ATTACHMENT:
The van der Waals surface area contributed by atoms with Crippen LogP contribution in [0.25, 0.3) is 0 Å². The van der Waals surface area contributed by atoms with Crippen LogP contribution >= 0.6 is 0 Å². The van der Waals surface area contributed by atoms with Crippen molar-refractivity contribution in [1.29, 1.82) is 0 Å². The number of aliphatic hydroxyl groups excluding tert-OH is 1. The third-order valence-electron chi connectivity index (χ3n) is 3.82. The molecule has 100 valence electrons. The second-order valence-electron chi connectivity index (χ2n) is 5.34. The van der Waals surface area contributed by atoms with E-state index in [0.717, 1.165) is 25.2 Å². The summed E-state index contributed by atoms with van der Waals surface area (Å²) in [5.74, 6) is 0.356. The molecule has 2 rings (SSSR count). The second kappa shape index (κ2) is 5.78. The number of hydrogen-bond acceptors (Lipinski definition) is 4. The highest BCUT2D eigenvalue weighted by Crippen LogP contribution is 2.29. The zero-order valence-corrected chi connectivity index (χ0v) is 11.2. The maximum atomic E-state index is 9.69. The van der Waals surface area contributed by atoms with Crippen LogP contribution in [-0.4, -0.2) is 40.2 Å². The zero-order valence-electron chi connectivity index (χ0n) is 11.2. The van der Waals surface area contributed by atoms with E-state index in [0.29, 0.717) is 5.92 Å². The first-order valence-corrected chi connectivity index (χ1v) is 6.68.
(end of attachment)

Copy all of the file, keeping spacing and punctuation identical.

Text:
The van der Waals surface area contributed by atoms with Crippen LogP contribution in [0.25, 0.3) is 0 Å². The van der Waals surface area contributed by atoms with Crippen LogP contribution >= 0.6 is 0 Å². The van der Waals surface area contributed by atoms with Crippen molar-refractivity contribution in [1.29, 1.82) is 0 Å². The number of aliphatic hydroxyl groups excluding tert-OH is 1. The third-order valence-electron chi connectivity index (χ3n) is 3.82. The molecule has 100 valence electrons. The second-order valence-electron chi connectivity index (χ2n) is 5.34. The van der Waals surface area contributed by atoms with E-state index in [0.717, 1.165) is 25.2 Å². The summed E-state index contributed by atoms with van der Waals surface area (Å²) in [5.74, 6) is 0.356. The molecule has 2 rings (SSSR count). The second kappa shape index (κ2) is 5.78. The number of hydrogen-bond acceptors (Lipinski definition) is 4. The highest BCUT2D eigenvalue weighted by Crippen LogP contribution is 2.29. The zero-order valence-corrected chi connectivity index (χ0v) is 11.2. The maximum atomic E-state index is 9.69. The van der Waals surface area contributed by atoms with Crippen LogP contribution in [-0.4, -0.2) is 40.2 Å². The zero-order valence-electron chi connectivity index (χ0n) is 11.2. The van der Waals surface area contributed by atoms with E-state index in [0.29, 0.717) is 5.92 Å². The first-order valence-corrected chi connectivity index (χ1v) is 6.68.